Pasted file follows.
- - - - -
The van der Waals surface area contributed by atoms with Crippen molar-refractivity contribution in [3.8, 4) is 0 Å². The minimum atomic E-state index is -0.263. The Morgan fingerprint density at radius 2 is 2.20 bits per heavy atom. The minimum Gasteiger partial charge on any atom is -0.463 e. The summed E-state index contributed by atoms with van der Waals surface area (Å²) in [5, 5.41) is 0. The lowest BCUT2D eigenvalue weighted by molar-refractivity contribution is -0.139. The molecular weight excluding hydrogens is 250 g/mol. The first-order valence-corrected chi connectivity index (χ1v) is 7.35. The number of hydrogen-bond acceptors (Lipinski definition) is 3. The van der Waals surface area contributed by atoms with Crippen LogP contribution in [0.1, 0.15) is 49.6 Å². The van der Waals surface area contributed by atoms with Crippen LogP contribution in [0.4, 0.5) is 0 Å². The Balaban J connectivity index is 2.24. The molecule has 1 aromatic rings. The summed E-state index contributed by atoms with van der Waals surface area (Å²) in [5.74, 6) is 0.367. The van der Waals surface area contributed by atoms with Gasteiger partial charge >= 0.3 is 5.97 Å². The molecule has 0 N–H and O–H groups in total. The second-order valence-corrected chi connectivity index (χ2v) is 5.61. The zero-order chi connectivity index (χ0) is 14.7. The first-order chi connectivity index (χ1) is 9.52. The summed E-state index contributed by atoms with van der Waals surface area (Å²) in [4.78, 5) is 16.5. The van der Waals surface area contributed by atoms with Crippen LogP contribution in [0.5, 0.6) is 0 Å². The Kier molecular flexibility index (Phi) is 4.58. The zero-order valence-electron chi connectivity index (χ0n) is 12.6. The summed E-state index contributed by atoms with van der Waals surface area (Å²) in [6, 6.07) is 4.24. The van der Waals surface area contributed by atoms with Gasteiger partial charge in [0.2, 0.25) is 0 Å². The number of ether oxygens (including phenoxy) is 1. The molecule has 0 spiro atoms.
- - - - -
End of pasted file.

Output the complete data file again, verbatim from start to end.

The van der Waals surface area contributed by atoms with Crippen molar-refractivity contribution in [3.8, 4) is 0 Å². The minimum atomic E-state index is -0.263. The Morgan fingerprint density at radius 2 is 2.20 bits per heavy atom. The minimum Gasteiger partial charge on any atom is -0.463 e. The summed E-state index contributed by atoms with van der Waals surface area (Å²) in [5, 5.41) is 0. The lowest BCUT2D eigenvalue weighted by molar-refractivity contribution is -0.139. The molecular weight excluding hydrogens is 250 g/mol. The first-order valence-corrected chi connectivity index (χ1v) is 7.35. The number of hydrogen-bond acceptors (Lipinski definition) is 3. The van der Waals surface area contributed by atoms with Crippen LogP contribution in [0.1, 0.15) is 49.6 Å². The van der Waals surface area contributed by atoms with Crippen LogP contribution in [0.4, 0.5) is 0 Å². The Balaban J connectivity index is 2.24. The molecule has 1 aromatic rings. The summed E-state index contributed by atoms with van der Waals surface area (Å²) in [5.74, 6) is 0.367. The van der Waals surface area contributed by atoms with Gasteiger partial charge >= 0.3 is 5.97 Å². The molecule has 0 N–H and O–H groups in total. The second-order valence-corrected chi connectivity index (χ2v) is 5.61. The zero-order chi connectivity index (χ0) is 14.7. The first-order chi connectivity index (χ1) is 9.52. The summed E-state index contributed by atoms with van der Waals surface area (Å²) in [4.78, 5) is 16.5. The van der Waals surface area contributed by atoms with Crippen LogP contribution in [0.5, 0.6) is 0 Å². The Kier molecular flexibility index (Phi) is 4.58. The zero-order valence-electron chi connectivity index (χ0n) is 12.6. The summed E-state index contributed by atoms with van der Waals surface area (Å²) in [6, 6.07) is 4.24. The van der Waals surface area contributed by atoms with Gasteiger partial charge in [0.2, 0.25) is 0 Å². The number of ether oxygens (including phenoxy) is 1. The molecule has 0 spiro atoms.